An Overlooked Consideration When Selling An Interest In Your Ambulatory Surgery Center or Endoscopy Center
This article is written byy Matthew Searles and Rich Searles of Merritt Healthcare*
When selling an interest in your ASC or Endoscopy Center, you can maximize the value that you receive by considering a number of key points. These include marketing the facility to a wide range of purchasers, creating a competitive process, optimizing your facility before sale, adding back one-time or non-recurring items to earnings and clearly identifying growth opportunities. Importantly, the decision calculus should also include one often under analyzed point – specifically the post-acquisition benefits your future partner can offer.
Consider Post Acquisition Benefits
Simply making your selection based on the highest bidder can wind up costing you considerable income down the road. Depending on your market and the strengths of various purchasers, certain ASC companies or hospitals can provide your facility with considerable, tangible financial benefits post close. If a bidder comes in with a lower price but can increase your bottom line post sale, they may be the best choice. These benefits can include ability to recruit new surgeons, improve commercial contracts, or lower costs through the buyer’s purchasing power.
Since you will still be an owner of the facility following the sale, you need to consider how the facility will perform going forward. If your new partner can improve your financial performance considerably, it could more than make up for a slightly lower up front purchase price. If your facility’s performance improves post-sale you can also expect more for your shares upon retirement.
To determine how a new partner may benefit the facility, you should develop a post-acquisition pro forma by creating your own internal projection of how the new partner will impact the facility.
You must require a buyer to identify areas of likely improvement and consider these in your decision process. In developing this projection remember three key points; (1) Purchasers are not always willing to offer detail on specific benefits they may provide. They will be concerned about creating expectations that they can’t guarantee. Nonetheless, you must require they provide some guidelines for this critical analysis. (2) While you can require a purchaser to identify possible areas of improvement, you cannot expect a purchaser to pay you for benefits they will bring to the partnership. If a local hospital will raise your commercial contracting rates by 5 percent, they will not factor in this benefit when providing you with your valuation. (3) Sellers will need to make some qualitative assumptions about certain factors. For instance, if a purchaser has a strong track record of recruiting and has experience in your market, you may make an assumption that they will be more likely to recruit new surgeons. This won’t be something the purchaser can guarantee and is a judgment call you will need to make as the Seller. Finally, (4) some purchasers offer considerable benefits for their management fee, including accounting, tax, IT, human resources and other benefits. There will always be some profit in the fee, but it should not be looked at purely as an additional expense since you will no longer need to pay separately, in many instances, for the services provided under the management contract.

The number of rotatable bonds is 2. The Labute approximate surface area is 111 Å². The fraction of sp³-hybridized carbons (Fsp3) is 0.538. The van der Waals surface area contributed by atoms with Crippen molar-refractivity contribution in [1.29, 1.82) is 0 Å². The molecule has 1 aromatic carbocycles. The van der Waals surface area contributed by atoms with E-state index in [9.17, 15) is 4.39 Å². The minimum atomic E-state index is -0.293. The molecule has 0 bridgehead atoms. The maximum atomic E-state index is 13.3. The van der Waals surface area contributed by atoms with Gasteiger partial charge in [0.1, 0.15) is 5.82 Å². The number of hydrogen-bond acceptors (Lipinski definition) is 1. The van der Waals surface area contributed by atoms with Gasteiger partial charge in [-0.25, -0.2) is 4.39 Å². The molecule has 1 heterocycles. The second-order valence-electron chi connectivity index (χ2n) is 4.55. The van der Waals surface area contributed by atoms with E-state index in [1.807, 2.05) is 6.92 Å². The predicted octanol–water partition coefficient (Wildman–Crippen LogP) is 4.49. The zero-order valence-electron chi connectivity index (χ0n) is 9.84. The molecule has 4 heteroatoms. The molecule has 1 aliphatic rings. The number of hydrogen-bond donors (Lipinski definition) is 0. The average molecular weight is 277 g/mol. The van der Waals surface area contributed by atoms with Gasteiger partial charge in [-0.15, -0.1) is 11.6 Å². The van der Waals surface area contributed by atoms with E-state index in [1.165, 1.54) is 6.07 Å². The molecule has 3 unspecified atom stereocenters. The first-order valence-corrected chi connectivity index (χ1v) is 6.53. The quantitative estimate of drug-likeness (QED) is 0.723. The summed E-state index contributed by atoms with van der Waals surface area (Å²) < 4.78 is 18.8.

In summary, take an analytical approach to determining who will be your best partner post close. Clearly the purchase price is important, but making sure you select the right partner can benefit your facility in the years following the transaction.
Merritt has advised on numerous ASC and endoscopy center transactions for both hospital and ASC clients. We have learned that the benefits purchasers can bring to individual transactions vary widely and need to be analyzed before making a final decision.
Any questions can be directed to:
Matthew Searles, MBA*
Somers Town Center, B415
Somers, New York 10589
Office 914.556.6266, x1
*Registered Investment Banking Agent with Series 79 & 63 licenses. The principals of Merritt perform securities-related work in their capacity as Registered Agents of an unaffiliated registered broker-dealer, Burch & Company, Inc.
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